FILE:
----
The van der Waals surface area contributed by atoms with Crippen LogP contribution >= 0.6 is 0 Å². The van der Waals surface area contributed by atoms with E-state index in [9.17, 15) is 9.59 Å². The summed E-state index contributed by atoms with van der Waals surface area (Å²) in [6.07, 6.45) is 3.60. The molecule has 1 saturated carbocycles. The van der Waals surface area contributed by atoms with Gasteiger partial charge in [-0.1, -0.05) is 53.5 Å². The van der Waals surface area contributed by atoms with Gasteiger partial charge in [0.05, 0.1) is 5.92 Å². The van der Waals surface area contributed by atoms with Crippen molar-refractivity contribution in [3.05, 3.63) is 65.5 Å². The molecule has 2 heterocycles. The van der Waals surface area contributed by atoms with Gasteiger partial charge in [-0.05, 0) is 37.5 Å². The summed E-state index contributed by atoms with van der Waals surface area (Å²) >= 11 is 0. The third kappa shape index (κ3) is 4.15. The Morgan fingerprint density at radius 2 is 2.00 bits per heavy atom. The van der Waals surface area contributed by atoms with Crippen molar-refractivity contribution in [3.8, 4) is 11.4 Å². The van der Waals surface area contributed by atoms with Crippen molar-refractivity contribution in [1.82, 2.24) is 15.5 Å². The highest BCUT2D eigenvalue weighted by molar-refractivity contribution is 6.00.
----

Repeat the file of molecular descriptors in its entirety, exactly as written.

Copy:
The van der Waals surface area contributed by atoms with Crippen LogP contribution >= 0.6 is 0 Å². The van der Waals surface area contributed by atoms with E-state index in [9.17, 15) is 9.59 Å². The summed E-state index contributed by atoms with van der Waals surface area (Å²) in [6.07, 6.45) is 3.60. The molecule has 1 saturated carbocycles. The van der Waals surface area contributed by atoms with Gasteiger partial charge in [-0.1, -0.05) is 53.5 Å². The van der Waals surface area contributed by atoms with Gasteiger partial charge in [0.05, 0.1) is 5.92 Å². The van der Waals surface area contributed by atoms with Crippen molar-refractivity contribution in [3.05, 3.63) is 65.5 Å². The molecule has 2 heterocycles. The van der Waals surface area contributed by atoms with Gasteiger partial charge in [-0.05, 0) is 37.5 Å². The summed E-state index contributed by atoms with van der Waals surface area (Å²) >= 11 is 0. The third kappa shape index (κ3) is 4.15. The Morgan fingerprint density at radius 2 is 2.00 bits per heavy atom. The van der Waals surface area contributed by atoms with Crippen molar-refractivity contribution in [3.8, 4) is 11.4 Å². The van der Waals surface area contributed by atoms with Crippen molar-refractivity contribution in [1.82, 2.24) is 15.5 Å². The highest BCUT2D eigenvalue weighted by molar-refractivity contribution is 6.00.